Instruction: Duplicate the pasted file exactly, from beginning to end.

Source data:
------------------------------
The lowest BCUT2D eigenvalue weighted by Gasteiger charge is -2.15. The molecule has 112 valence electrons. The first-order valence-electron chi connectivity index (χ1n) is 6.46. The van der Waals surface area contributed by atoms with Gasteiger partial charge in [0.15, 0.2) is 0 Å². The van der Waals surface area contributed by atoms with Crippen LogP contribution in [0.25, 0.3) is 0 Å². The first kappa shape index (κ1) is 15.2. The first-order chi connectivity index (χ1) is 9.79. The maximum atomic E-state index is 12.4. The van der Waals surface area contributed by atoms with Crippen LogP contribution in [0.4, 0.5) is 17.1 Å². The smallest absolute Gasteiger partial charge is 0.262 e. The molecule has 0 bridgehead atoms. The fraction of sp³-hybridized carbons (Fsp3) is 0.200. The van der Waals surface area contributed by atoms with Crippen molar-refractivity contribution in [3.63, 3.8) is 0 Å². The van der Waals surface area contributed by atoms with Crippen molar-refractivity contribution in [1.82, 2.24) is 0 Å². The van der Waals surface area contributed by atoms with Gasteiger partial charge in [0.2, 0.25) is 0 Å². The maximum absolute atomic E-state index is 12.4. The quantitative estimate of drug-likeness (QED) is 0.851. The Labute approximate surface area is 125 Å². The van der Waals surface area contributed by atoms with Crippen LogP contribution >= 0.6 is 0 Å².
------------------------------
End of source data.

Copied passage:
The lowest BCUT2D eigenvalue weighted by Gasteiger charge is -2.15. The molecule has 112 valence electrons. The first-order valence-electron chi connectivity index (χ1n) is 6.46. The van der Waals surface area contributed by atoms with Gasteiger partial charge in [0.15, 0.2) is 0 Å². The van der Waals surface area contributed by atoms with Crippen LogP contribution in [0.25, 0.3) is 0 Å². The first kappa shape index (κ1) is 15.2. The first-order chi connectivity index (χ1) is 9.79. The maximum atomic E-state index is 12.4. The van der Waals surface area contributed by atoms with Crippen LogP contribution in [0.4, 0.5) is 17.1 Å². The smallest absolute Gasteiger partial charge is 0.262 e. The molecule has 0 bridgehead atoms. The fraction of sp³-hybridized carbons (Fsp3) is 0.200. The van der Waals surface area contributed by atoms with Crippen molar-refractivity contribution in [3.63, 3.8) is 0 Å². The van der Waals surface area contributed by atoms with Crippen molar-refractivity contribution in [1.82, 2.24) is 0 Å². The van der Waals surface area contributed by atoms with Gasteiger partial charge in [0.2, 0.25) is 0 Å². The maximum absolute atomic E-state index is 12.4. The quantitative estimate of drug-likeness (QED) is 0.851. The Labute approximate surface area is 125 Å². The van der Waals surface area contributed by atoms with Crippen LogP contribution >= 0.6 is 0 Å².